“International migration is rapidly changing the demographic distribution globally,” states Sadiri Joy Tira of the Global Diaspora Network (GDN). “Migrant pundits estimate that there are now over 200 million international migrants, and over 700 million internally displaced people or close to 1 billion scattered peoples.” The question is, “What practical response does the Church have in this human tidal wave scenario?”
In his book, The Human Tidal Wave, Tira and various other contributors set out to continue the dialogue in response to the question raised at the Third Lausanne Congress for World Evangelization: “How can local congregations and missions agencies practically minister to and through the Scattered People?” Doug Birdsall, former Executive Chair of the Lausanne Movement, identifies the challenge. “With so many people on the move, the presents the responsibility for the church to reach out and care for the stranger in our midst … to show hospitality and build friendships with those who may be living in proximity to Christian communities for the first time.”
The United States is the largest recipient country of global migrants, with the majority coming from Mexico and Asia. Within Western Europe, there is a large number of internal migrants as well as large numbers coming from Africa, South Asia, Latin America and the USA. High-income Persian Gulf nations receive high numbers of migrant workers from low-income Asian, Middle-East and African nations.
In Vietnam, for example, 448,000 emigrants have permanently left the country between 2005 and 2010, with a majority going to the USA. Only 19,000 immigrants moved into Vietnam during this same period, according to the Wittgenstein Centre for Demography and Global Human Capital. Foreigners have a unique status in Vietnam as a small but influential minority. Unlike in Western or oil-rich Middle-Eastern nations, expatriates are not migrant laborers but educated middle- and upper-class experts.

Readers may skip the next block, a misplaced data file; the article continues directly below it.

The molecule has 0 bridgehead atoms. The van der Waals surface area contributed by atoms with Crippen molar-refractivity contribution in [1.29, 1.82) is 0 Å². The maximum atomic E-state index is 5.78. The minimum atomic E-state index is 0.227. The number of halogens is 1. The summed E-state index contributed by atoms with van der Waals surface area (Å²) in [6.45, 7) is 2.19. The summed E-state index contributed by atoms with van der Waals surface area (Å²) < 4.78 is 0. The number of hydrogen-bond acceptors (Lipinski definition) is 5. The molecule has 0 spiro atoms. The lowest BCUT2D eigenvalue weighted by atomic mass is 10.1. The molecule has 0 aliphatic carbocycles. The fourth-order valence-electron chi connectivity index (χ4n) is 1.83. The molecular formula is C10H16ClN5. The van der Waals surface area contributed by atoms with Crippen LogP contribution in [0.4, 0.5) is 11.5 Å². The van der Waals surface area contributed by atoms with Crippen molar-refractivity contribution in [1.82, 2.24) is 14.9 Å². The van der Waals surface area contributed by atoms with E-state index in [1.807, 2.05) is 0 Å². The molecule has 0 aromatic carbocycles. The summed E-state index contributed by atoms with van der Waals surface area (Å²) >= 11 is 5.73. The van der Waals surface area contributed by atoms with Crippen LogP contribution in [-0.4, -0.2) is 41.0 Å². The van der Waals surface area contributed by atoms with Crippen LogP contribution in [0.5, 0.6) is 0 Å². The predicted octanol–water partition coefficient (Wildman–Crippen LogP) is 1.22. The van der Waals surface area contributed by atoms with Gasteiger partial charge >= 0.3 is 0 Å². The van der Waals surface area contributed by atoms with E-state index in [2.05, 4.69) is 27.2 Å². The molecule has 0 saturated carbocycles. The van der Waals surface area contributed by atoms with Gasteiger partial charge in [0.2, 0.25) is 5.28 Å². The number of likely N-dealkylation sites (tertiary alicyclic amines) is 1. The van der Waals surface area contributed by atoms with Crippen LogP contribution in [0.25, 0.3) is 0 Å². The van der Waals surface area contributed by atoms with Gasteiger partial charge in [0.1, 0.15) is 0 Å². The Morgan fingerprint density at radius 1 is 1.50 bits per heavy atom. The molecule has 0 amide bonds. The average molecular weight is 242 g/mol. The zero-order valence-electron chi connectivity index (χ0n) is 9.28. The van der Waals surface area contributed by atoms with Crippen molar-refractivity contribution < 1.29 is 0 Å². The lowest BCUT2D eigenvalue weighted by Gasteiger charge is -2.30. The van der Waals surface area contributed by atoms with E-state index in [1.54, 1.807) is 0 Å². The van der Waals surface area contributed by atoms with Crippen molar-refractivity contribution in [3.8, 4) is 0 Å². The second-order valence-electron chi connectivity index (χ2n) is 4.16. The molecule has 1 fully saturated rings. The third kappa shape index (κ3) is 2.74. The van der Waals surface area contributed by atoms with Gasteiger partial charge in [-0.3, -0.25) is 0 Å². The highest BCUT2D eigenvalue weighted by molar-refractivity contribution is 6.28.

This phenomena of the current global diaspora presents new opportunities for ministry, which can be divided into three approaches:
1) Congregations in receiving countries can minister to the diaspora by directly reaching out to migrants and expatriates. As a result they may have services in other languages.
2) Diaspora congregations (Korean, Filipino, International) minister through the diaspora by reaching out to others diaspora people.
3) When diaspora Christians acquire cross-cultural and language skills, ministry beyond the diaspora to the host nation can be established. Diaspora congregations are natural bridge-builders for ministry in host societies.
This mindset challenges us as “global nomads” to always be “living on mission in a transient world”. While we are abroad, we can naturally reach out to fellow expats and intentionally build bridges with the local community. When moving to another city across the globe, we continue our ministry through and beyond the diaspora there. If returning to our home country, we are aware that “the world is in our backyard” and be able to minister to the diaspora people there. God knows the next person you meet back home is the child of a high ranking official where you just came from!
For more details on GDN, visit www.globaldiaspora.org
By Jacob Bloemberg